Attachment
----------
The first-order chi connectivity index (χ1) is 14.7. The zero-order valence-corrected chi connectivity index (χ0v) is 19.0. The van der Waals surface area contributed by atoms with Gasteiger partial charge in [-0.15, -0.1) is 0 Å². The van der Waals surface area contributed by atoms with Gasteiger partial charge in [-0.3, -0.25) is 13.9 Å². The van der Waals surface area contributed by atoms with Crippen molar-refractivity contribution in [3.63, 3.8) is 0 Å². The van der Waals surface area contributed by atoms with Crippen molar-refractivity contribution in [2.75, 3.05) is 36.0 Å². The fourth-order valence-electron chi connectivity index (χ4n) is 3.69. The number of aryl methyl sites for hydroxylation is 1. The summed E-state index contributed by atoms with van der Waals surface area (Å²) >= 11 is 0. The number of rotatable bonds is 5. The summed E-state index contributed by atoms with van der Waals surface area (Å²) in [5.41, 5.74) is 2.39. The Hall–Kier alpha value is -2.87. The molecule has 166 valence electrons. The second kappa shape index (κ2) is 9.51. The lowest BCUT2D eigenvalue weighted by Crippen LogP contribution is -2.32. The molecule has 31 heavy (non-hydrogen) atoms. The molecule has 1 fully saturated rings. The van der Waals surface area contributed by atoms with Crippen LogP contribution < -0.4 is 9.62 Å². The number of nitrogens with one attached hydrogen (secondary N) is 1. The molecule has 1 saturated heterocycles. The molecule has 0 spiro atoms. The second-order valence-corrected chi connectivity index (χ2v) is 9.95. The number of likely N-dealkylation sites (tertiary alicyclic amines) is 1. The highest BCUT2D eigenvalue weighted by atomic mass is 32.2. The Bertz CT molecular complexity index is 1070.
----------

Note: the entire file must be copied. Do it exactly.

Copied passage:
The first-order chi connectivity index (χ1) is 14.7. The zero-order valence-corrected chi connectivity index (χ0v) is 19.0. The van der Waals surface area contributed by atoms with Gasteiger partial charge in [-0.15, -0.1) is 0 Å². The van der Waals surface area contributed by atoms with Gasteiger partial charge in [-0.3, -0.25) is 13.9 Å². The van der Waals surface area contributed by atoms with Crippen molar-refractivity contribution in [3.63, 3.8) is 0 Å². The van der Waals surface area contributed by atoms with Crippen molar-refractivity contribution in [2.75, 3.05) is 36.0 Å². The fourth-order valence-electron chi connectivity index (χ4n) is 3.69. The number of aryl methyl sites for hydroxylation is 1. The summed E-state index contributed by atoms with van der Waals surface area (Å²) >= 11 is 0. The number of rotatable bonds is 5. The summed E-state index contributed by atoms with van der Waals surface area (Å²) in [5.41, 5.74) is 2.39. The Hall–Kier alpha value is -2.87. The molecule has 166 valence electrons. The second kappa shape index (κ2) is 9.51. The lowest BCUT2D eigenvalue weighted by Crippen LogP contribution is -2.32. The molecule has 31 heavy (non-hydrogen) atoms. The molecule has 1 fully saturated rings. The van der Waals surface area contributed by atoms with Crippen LogP contribution < -0.4 is 9.62 Å². The number of nitrogens with one attached hydrogen (secondary N) is 1. The molecule has 1 saturated heterocycles. The molecule has 0 spiro atoms. The second-order valence-corrected chi connectivity index (χ2v) is 9.95. The number of likely N-dealkylation sites (tertiary alicyclic amines) is 1. The highest BCUT2D eigenvalue weighted by atomic mass is 32.2. The Bertz CT molecular complexity index is 1070.